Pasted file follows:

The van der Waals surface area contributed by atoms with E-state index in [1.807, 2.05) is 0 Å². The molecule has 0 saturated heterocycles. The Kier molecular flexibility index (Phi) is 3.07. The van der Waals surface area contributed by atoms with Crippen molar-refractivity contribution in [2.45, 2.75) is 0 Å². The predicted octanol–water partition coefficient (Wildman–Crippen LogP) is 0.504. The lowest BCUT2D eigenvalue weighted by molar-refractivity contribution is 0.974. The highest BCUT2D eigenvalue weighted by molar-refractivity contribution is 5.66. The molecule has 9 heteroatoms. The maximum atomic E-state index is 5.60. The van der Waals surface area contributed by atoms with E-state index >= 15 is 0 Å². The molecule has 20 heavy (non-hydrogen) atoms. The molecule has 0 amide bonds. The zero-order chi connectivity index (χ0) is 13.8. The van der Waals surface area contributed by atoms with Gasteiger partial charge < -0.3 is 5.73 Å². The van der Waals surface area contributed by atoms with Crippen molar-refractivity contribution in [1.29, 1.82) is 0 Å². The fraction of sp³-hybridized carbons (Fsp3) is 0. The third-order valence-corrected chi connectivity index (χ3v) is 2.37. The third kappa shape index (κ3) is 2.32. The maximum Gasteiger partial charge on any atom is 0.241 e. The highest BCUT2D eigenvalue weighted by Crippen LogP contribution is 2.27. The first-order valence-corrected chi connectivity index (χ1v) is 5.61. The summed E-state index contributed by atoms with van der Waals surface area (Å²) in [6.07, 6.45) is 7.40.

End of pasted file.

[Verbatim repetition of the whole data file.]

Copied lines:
The van der Waals surface area contributed by atoms with E-state index in [1.807, 2.05) is 0 Å². The molecule has 0 saturated heterocycles. The Kier molecular flexibility index (Phi) is 3.07. The van der Waals surface area contributed by atoms with Crippen molar-refractivity contribution in [2.45, 2.75) is 0 Å². The predicted octanol–water partition coefficient (Wildman–Crippen LogP) is 0.504. The lowest BCUT2D eigenvalue weighted by molar-refractivity contribution is 0.974. The highest BCUT2D eigenvalue weighted by molar-refractivity contribution is 5.66. The molecule has 9 heteroatoms. The maximum atomic E-state index is 5.60. The van der Waals surface area contributed by atoms with E-state index >= 15 is 0 Å². The molecule has 20 heavy (non-hydrogen) atoms. The molecule has 0 amide bonds. The zero-order chi connectivity index (χ0) is 13.8. The van der Waals surface area contributed by atoms with Gasteiger partial charge < -0.3 is 5.73 Å². The van der Waals surface area contributed by atoms with Crippen molar-refractivity contribution in [1.29, 1.82) is 0 Å². The fraction of sp³-hybridized carbons (Fsp3) is 0. The third-order valence-corrected chi connectivity index (χ3v) is 2.37. The third kappa shape index (κ3) is 2.32. The maximum Gasteiger partial charge on any atom is 0.241 e. The highest BCUT2D eigenvalue weighted by Crippen LogP contribution is 2.27. The first-order valence-corrected chi connectivity index (χ1v) is 5.61. The summed E-state index contributed by atoms with van der Waals surface area (Å²) in [6.07, 6.45) is 7.40.